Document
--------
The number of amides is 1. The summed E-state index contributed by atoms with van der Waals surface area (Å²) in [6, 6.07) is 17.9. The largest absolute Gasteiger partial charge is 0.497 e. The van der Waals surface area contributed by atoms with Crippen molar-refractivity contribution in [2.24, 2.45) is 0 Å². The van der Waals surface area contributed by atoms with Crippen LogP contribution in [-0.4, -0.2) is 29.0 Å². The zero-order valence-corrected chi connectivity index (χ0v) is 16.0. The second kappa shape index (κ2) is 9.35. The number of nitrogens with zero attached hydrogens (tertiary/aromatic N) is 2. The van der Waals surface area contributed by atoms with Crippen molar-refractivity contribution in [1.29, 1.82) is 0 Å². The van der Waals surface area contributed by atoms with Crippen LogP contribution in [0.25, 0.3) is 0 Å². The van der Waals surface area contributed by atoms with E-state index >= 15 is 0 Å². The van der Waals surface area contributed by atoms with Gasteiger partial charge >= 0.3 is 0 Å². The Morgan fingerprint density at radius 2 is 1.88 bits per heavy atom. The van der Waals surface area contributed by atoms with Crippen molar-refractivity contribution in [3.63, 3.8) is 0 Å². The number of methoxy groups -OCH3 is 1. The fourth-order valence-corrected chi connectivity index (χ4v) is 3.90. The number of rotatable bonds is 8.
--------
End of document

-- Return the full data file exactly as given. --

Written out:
The number of amides is 1. The summed E-state index contributed by atoms with van der Waals surface area (Å²) in [6, 6.07) is 17.9. The largest absolute Gasteiger partial charge is 0.497 e. The van der Waals surface area contributed by atoms with Crippen molar-refractivity contribution in [2.24, 2.45) is 0 Å². The van der Waals surface area contributed by atoms with Crippen LogP contribution in [-0.4, -0.2) is 29.0 Å². The zero-order valence-corrected chi connectivity index (χ0v) is 16.0. The second kappa shape index (κ2) is 9.35. The number of nitrogens with zero attached hydrogens (tertiary/aromatic N) is 2. The van der Waals surface area contributed by atoms with Crippen molar-refractivity contribution in [1.29, 1.82) is 0 Å². The van der Waals surface area contributed by atoms with Crippen LogP contribution in [0.25, 0.3) is 0 Å². The van der Waals surface area contributed by atoms with E-state index >= 15 is 0 Å². The van der Waals surface area contributed by atoms with Gasteiger partial charge >= 0.3 is 0 Å². The Morgan fingerprint density at radius 2 is 1.88 bits per heavy atom. The van der Waals surface area contributed by atoms with Crippen molar-refractivity contribution in [3.63, 3.8) is 0 Å². The number of methoxy groups -OCH3 is 1. The fourth-order valence-corrected chi connectivity index (χ4v) is 3.90. The number of rotatable bonds is 8.